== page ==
Since my last post on identity theft/worst case scenarios regarding user accounts on the web was a bit technical/unclear, I figured I’d follow up with a better answer to the question: “so what should I do about it?” Since weak passwords and site-specific attacks are the biggest threat, I think the best way for me to answer that question is to walk through my current account management scheme.

My system runs on one simple rule: don’t use the same password twice. When I register new accounts online, I use a different password every time. That way, if one site I use gets compromised, my other accounts won’t be affected. Obviously, this would be impractical if I had to remember every single password I registered with, or even if I had to keep them all written down. So here are the supporting requirements of my system:

  1. Keep memorization to a minimum. I don’t want to waste brain power memorizing hundreds of passwords.
  2. I should be able to access my passwords quickly–only slightly slower than the same amount of time it would take to recall them from memory and type them out.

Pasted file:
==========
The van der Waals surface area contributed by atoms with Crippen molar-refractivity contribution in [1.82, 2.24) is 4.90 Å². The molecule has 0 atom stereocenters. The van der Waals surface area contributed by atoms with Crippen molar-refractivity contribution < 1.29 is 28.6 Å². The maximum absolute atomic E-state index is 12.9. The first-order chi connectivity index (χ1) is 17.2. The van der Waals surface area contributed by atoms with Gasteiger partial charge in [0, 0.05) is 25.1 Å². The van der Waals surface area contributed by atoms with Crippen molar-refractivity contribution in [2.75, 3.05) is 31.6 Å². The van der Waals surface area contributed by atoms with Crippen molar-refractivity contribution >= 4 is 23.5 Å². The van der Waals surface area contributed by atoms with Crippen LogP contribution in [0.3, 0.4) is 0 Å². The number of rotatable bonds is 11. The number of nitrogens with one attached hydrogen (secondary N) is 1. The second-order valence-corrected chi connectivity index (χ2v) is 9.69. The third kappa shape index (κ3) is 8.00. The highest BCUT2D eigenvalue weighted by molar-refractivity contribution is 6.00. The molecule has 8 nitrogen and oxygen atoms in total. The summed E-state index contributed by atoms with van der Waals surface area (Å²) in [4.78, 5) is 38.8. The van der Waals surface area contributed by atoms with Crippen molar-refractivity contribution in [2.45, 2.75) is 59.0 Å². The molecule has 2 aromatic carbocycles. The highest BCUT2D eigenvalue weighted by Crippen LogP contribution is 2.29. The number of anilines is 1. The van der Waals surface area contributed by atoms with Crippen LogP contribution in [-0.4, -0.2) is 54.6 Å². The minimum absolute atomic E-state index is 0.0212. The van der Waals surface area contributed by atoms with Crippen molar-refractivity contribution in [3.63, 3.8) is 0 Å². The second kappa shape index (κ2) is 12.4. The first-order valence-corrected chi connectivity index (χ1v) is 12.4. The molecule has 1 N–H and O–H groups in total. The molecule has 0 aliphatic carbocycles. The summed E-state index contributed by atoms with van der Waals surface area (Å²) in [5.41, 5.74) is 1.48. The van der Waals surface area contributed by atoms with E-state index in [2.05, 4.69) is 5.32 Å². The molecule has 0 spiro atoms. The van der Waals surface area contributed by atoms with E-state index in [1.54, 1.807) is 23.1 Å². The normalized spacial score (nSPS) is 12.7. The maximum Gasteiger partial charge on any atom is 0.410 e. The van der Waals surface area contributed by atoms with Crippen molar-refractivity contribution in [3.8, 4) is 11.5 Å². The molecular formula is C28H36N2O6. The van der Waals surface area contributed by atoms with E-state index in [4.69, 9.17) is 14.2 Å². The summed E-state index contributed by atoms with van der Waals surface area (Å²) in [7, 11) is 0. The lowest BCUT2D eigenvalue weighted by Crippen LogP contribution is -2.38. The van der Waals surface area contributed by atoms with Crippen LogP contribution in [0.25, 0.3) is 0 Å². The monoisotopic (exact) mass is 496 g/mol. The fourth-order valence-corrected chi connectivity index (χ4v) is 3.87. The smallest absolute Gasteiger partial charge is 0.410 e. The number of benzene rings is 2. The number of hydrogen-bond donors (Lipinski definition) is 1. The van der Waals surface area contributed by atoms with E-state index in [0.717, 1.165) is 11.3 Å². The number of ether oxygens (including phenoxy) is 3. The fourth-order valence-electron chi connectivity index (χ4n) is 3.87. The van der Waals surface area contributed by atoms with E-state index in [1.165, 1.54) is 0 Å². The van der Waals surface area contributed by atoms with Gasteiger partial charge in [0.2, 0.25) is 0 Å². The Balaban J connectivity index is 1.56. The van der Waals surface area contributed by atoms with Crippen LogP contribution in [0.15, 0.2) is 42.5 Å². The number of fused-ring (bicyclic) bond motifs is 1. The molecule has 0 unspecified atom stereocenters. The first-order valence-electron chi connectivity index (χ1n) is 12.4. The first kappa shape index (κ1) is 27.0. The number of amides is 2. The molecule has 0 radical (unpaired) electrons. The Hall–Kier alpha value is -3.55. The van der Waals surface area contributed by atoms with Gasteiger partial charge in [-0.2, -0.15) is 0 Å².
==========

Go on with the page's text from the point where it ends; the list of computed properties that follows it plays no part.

3. I should be able to access my passwords wherever I am.

I’m basically looking for the convenience of using a single password everywhere, but with much better security. Fortunately, this is easily accomplished using a few tools and some initial setup time.

These two tools allow me to satisfy my three requirements above. Both of them allow me to avoid memorizing any passwords except the master. When I’m on my own computer, 1Password’s browser plugins allow me to fill out login forms with a single keystroke. When I’m on someone else’s computer, I can look up my password on my iPhone or use Oplop to retrieve it.

This isn’t necessarily the simplest system to set up–after all, it requires you to change all your current account passwords and your behavior. But I can guarantee that if you do both, you’ll be protecting yourself better than most other internet users.